In popular culture, we often think of a single gene being responsible for a single physical trait. For example, in the X-Men movies, all of the X-Men have their superpowers because of a single mutant “X Gene”. In reality, the relationship between an organism’s genotype (all of its genetic information) and phenotype (what its body is actually like) is much more complex. Often individual traits are determined by a whole host of genes working together as part of a gene regulatory network (GRN). In a GRN, a single gene might act like a switch that activates a number of other genes responsible for creating a particular feature of an organism. It is thought that convergent evolution (when different species go through similar evolutionary changes) is caused by mutations at key “hotspots” in GRNs. These mutations have very specific effects and are thus less likely to have other harmful consequences for the organism. In a recent study, Kittelmann et al. tested this “hotspot” hypothesis by looking at the development of fruit flies (Drosophila melanogaster).
Flies of the genus Drosophila grow hair-like structures called trichomes on their undersides as larvae and on their legs as adults. However, some species possess a “naked valley” on the underside of their legs where trichomes do not grow. This trait has appeared independently and repeatedly in different Drosophila species. The growth of trichomes is thought to be the responsibility of the hotspot gene shavenbaby (svb; as you might guess, Drosophila gene names are often whimsical). The svb gene acts as a switch that can turn the trichome-forming GRN on or off. Sure enough, by blocking svb from functioning in larval cells, Kittelmann et al. were able to stop the formation of trichomes. However, when they tried to make adult flies grow trichomes in the naked valley of their legs by expressing svb, nothing happened. In fact, they observed that cells in the area were already producing svb, yet were still naked. Upon further examination, they noticed that the cells were expressing an unusually high amount of a microRNA (miRNAs act as ‘dimmer switches’ for gene expression) called miR-92a, which is known to block the shavenoid (sha) gene, another important trichome-forming gene activated by svb. The researchers found that by expressing miR-92a in leg cells outside of the naked valley, they were able to inhibit the formation of trichomes. This is consistent with other findings that species that have a mutant version of miR-92a, which is unable to block sha, have smaller naked valleys on their legs.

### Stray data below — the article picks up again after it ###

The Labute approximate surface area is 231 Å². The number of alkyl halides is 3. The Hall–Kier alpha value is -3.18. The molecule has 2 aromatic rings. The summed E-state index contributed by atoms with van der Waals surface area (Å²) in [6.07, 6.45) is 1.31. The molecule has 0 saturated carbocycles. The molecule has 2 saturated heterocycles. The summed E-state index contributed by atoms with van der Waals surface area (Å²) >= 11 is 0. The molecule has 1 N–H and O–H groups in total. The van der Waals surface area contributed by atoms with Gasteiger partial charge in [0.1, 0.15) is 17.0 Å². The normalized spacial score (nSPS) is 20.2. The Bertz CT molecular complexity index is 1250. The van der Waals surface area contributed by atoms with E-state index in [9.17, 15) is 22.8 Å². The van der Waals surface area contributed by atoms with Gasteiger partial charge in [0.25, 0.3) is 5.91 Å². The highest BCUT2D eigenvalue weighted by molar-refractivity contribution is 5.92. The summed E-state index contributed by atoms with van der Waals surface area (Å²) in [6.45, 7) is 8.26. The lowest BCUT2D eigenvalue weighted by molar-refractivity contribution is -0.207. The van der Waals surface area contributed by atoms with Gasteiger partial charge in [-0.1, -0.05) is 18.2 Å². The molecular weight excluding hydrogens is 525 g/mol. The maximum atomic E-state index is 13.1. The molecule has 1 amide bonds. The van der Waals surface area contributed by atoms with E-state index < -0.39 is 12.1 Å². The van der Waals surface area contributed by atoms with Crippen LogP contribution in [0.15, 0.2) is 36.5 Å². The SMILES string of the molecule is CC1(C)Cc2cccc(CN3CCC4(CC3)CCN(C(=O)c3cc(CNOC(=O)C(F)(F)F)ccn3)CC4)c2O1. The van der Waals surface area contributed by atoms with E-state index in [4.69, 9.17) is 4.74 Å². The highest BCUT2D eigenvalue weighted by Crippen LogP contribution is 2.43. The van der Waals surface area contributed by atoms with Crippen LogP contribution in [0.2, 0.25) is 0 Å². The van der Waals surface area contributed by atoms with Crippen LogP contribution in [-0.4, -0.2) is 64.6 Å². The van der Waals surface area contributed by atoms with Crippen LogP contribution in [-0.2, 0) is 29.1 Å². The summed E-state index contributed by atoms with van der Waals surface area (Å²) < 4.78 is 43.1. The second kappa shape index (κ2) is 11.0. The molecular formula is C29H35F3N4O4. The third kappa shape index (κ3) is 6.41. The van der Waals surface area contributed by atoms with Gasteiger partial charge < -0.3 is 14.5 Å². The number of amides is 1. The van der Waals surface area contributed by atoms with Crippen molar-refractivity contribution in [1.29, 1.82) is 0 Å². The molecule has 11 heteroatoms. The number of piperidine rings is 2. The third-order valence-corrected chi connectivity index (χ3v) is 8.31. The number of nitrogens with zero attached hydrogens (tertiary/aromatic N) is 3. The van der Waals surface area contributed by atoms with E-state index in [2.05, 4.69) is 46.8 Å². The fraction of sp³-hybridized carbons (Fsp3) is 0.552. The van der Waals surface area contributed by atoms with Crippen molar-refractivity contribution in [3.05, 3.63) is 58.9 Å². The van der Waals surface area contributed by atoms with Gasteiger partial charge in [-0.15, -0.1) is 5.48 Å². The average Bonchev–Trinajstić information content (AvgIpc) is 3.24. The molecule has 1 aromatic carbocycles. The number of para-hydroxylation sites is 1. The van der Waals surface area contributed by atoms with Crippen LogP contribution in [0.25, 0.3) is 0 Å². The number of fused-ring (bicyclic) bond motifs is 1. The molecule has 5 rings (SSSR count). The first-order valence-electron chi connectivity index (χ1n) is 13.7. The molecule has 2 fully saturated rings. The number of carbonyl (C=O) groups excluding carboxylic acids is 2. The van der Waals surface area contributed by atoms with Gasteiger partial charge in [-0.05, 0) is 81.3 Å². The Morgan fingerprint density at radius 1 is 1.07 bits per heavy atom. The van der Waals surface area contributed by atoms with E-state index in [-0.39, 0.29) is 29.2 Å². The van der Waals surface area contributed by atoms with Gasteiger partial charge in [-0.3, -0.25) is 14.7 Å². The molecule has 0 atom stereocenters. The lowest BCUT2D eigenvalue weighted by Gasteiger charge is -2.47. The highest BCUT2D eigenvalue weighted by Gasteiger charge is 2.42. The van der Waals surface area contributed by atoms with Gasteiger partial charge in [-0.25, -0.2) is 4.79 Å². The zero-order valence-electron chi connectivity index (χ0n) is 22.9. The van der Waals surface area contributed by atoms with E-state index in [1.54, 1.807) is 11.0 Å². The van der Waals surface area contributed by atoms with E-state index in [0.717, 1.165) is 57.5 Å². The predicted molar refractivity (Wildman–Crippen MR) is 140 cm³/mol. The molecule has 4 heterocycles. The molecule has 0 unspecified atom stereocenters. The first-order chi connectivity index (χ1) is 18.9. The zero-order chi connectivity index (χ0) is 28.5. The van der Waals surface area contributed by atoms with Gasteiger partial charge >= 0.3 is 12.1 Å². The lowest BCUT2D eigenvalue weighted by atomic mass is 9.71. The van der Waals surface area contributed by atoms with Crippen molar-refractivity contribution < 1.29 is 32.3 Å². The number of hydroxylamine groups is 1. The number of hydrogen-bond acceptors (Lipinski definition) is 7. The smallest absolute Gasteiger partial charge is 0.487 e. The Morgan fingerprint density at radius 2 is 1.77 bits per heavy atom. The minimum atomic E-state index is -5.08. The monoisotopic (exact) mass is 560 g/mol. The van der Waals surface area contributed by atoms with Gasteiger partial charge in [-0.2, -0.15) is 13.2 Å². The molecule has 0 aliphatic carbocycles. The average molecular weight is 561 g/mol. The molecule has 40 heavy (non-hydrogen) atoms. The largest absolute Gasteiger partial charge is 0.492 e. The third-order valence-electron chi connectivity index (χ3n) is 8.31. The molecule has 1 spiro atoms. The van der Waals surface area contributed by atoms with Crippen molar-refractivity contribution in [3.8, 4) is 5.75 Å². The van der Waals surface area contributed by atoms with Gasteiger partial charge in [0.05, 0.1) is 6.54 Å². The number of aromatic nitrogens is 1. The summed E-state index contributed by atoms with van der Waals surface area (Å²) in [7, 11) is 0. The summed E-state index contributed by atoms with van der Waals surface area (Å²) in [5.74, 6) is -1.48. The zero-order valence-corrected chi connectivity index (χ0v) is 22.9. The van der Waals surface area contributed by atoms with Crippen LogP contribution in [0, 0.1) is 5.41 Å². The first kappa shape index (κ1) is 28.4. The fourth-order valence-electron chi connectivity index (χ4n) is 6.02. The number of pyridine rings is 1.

So, what does this tell us about evolution? First, it tells us that certain hotspot genes in GRNs are likely to be sites for mutation across similar species, as miR-92a is responsible for the loss of trichomes in legs across the Drosophila genus. On the other hand, it shows that GRNs act differently at different stages of development: svb is the hotspot gene for trichome formation or non-formation in larvae, but miR-92a is the hotspot on adult legs. This indicates that by studying GRNs in different organisms and identifying key genes, scientists may be able to predict evolutionary changes that are likely to occur in any species with the same GRN. This would advance our knowledge of how evolution works, and help us better understand how life came to be the way it is today.
Summary written by: Nathanael Willms
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